The University of Notre Dame Australia is proud to partner with St John of God Health Care to help increase the number of Indigenous doctors working in Australia’s healthcare system.
Under the partnership, St John of God has provided $160,000 in scholarship funding that will support four of the University’s Indigenous medical students over the four years of their postgraduate degree program.
The funding equates to $10,000 per student per year, or $40,000 per student over the full four-years.
Head of Notre Dame’s School of Medicine, Professor Gervase Chaney, said the University was proud to partner with an organisation like St John of God Health Care, which had a determination to improve Aboriginal representation in the health system.
“Currently only about 0.5 per cent of Australia’s registered doctors are Indigenous, which equates to only about 500 across the country,” Professor Chaney said.
“To reach population parity, the figure needs to grow to about 3,500, or seven times the current number.
“The tragedy of such low representation is that many Aboriginal and Torres Strait Islander people will never have had the pleasure of being treated by a doctor who shares and truly understands their social and cultural background.
“That is why this partnership with St John of God Health Care is so important to help ensure our Aboriginal and Torres Strait Islander students are as well supported as possible and are given every chance of success.”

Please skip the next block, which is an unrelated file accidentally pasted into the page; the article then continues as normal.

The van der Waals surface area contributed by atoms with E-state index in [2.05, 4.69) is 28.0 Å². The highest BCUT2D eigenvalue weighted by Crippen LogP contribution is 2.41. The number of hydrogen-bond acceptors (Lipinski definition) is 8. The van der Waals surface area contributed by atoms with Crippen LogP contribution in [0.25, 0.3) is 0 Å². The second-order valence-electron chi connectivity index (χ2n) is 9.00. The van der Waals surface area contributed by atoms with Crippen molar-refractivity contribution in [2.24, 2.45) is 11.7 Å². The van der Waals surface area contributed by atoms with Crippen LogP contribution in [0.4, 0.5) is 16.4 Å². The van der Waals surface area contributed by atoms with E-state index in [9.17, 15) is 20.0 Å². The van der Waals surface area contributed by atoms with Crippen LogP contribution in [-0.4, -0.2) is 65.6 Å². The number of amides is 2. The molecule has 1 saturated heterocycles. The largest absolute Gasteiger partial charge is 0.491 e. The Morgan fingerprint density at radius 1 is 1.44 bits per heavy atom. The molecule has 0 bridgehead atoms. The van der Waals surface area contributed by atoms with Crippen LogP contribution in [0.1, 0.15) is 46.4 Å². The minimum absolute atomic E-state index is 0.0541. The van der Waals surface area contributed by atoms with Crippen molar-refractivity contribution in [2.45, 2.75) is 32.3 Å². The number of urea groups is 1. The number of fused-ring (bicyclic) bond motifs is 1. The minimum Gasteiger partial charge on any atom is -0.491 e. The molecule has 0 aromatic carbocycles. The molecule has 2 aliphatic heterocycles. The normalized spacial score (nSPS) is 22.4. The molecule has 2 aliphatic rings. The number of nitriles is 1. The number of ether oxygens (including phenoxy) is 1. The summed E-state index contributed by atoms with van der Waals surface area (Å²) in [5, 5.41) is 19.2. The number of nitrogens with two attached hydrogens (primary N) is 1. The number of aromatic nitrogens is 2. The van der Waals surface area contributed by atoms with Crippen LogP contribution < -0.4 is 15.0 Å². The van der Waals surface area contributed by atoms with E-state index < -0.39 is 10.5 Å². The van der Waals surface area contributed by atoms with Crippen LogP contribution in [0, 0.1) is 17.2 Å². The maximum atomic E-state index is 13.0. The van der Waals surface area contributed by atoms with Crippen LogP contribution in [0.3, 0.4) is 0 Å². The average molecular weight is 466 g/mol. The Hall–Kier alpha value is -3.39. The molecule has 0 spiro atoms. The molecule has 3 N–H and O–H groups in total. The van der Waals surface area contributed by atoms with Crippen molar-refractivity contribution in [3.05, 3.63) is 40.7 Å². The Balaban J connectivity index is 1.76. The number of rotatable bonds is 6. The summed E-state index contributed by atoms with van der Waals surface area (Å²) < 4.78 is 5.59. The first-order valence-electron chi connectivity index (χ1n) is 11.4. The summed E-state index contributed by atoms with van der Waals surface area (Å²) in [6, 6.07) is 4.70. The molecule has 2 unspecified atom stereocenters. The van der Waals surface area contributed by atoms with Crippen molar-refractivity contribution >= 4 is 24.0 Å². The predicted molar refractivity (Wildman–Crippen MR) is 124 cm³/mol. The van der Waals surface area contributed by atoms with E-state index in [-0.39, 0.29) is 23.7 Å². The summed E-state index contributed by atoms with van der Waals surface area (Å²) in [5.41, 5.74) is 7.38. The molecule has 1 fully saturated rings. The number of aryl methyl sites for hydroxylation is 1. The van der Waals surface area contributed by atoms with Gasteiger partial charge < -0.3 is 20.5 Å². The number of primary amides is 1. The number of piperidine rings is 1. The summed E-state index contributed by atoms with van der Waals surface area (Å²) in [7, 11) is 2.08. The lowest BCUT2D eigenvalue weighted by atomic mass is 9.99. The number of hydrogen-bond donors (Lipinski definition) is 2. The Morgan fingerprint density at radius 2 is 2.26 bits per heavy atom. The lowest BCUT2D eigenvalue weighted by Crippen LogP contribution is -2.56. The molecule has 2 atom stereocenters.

Past recipient Rosie said the funding allowed her to pay for her Australian Health Practitioner Regulation Agency registration, get a new passport and reunite with her brothers who live in the Eastern States.
“I was also able to pay for my brothers to attend my graduation ball when they returned at the end of the year,” Rosie said.
“This was a monumental occasion for our entire family as the first doctor, and the first woman to attend university on both sides of my family.
“I continue to endeavour to improve Aboriginal health by learning more about my own as well as other mobs, and learning to include important cultural customs, traditions and beliefs at the centre of care,” she said.
“It has been an absolute privilege to study medicine, and I feel proud to be graduating not just for myself but my community.”
St John of God Subiaco Hospital Chief Executive Officer, Tina Chinery, said it was the second time the organisation had awarded scholarships to Notre Dame’s students, with previous recipients completing their studies last year.
“It is extremely satisfying to know that three of the four past recipients have now gone on to qualify as doctors, with the fourth still enrolled, and are now working in Western Australia’s health system where they will be able to do their part to improve the health and wellbeing of Indigenous Australians, as well as the broader community,” Ms Chinery said.
“Graduating as a doctor, regardless of your background, is a huge achievement and requires an enormous amount of dedication and commitment. That is why the funding we provide is so important because it helps to take some of the pressure off these students by helping them to make ends meet over the four years of their study journey with Notre Dame.”
In addition to the financial support, the scholarship recipients will have opportunities to undertake part of their training at St John of God Subiaco Hospital, as well as being offered employment opportunities when they complete their studies.
Notre Dame currently has almost 400 students enrolled in its Fremantle medical program, of which 17 are Indigenous.
To date, 12 Aboriginal people have gone on to become doctors after graduating from the program.
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